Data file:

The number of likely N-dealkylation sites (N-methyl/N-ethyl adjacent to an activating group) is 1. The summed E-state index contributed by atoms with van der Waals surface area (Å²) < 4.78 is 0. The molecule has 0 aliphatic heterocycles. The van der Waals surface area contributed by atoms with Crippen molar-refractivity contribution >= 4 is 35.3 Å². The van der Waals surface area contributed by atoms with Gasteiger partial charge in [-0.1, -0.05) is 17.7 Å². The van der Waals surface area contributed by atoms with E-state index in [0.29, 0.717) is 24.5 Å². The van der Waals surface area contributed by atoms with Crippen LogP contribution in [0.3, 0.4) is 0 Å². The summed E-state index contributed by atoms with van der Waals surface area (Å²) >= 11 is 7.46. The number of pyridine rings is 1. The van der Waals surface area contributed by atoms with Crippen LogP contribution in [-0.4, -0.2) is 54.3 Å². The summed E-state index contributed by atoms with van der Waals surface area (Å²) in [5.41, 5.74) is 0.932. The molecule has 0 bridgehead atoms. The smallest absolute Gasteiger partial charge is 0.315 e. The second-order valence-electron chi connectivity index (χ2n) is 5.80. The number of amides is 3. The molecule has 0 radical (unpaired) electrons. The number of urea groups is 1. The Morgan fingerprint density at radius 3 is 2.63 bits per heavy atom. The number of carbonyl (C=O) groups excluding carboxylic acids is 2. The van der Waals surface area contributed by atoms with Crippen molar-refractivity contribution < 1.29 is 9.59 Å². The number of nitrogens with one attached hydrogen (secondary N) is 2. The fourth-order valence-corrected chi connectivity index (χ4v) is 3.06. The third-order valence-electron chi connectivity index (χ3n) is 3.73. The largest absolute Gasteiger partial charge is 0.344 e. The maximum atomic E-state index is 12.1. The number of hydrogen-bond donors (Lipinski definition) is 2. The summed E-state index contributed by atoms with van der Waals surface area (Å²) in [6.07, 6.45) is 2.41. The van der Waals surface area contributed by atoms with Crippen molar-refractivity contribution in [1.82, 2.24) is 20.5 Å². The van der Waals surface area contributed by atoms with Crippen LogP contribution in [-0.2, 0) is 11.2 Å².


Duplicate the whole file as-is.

The number of likely N-dealkylation sites (N-methyl/N-ethyl adjacent to an activating group) is 1. The summed E-state index contributed by atoms with van der Waals surface area (Å²) < 4.78 is 0. The molecule has 0 aliphatic heterocycles. The van der Waals surface area contributed by atoms with Crippen molar-refractivity contribution >= 4 is 35.3 Å². The van der Waals surface area contributed by atoms with Gasteiger partial charge in [-0.1, -0.05) is 17.7 Å². The van der Waals surface area contributed by atoms with E-state index in [0.29, 0.717) is 24.5 Å². The van der Waals surface area contributed by atoms with Crippen LogP contribution in [0.3, 0.4) is 0 Å². The summed E-state index contributed by atoms with van der Waals surface area (Å²) >= 11 is 7.46. The number of pyridine rings is 1. The van der Waals surface area contributed by atoms with Crippen LogP contribution in [-0.4, -0.2) is 54.3 Å². The summed E-state index contributed by atoms with van der Waals surface area (Å²) in [5.41, 5.74) is 0.932. The molecule has 0 bridgehead atoms. The smallest absolute Gasteiger partial charge is 0.315 e. The second-order valence-electron chi connectivity index (χ2n) is 5.80. The number of amides is 3. The molecule has 0 radical (unpaired) electrons. The number of urea groups is 1. The Morgan fingerprint density at radius 3 is 2.63 bits per heavy atom. The number of carbonyl (C=O) groups excluding carboxylic acids is 2. The van der Waals surface area contributed by atoms with Crippen molar-refractivity contribution < 1.29 is 9.59 Å². The number of nitrogens with one attached hydrogen (secondary N) is 2. The fourth-order valence-corrected chi connectivity index (χ4v) is 3.06. The third-order valence-electron chi connectivity index (χ3n) is 3.73. The largest absolute Gasteiger partial charge is 0.344 e. The maximum atomic E-state index is 12.1. The number of hydrogen-bond donors (Lipinski definition) is 2. The summed E-state index contributed by atoms with van der Waals surface area (Å²) in [6.07, 6.45) is 2.41. The van der Waals surface area contributed by atoms with Crippen molar-refractivity contribution in [1.82, 2.24) is 20.5 Å². The van der Waals surface area contributed by atoms with Crippen LogP contribution in [-0.2, 0) is 11.2 Å².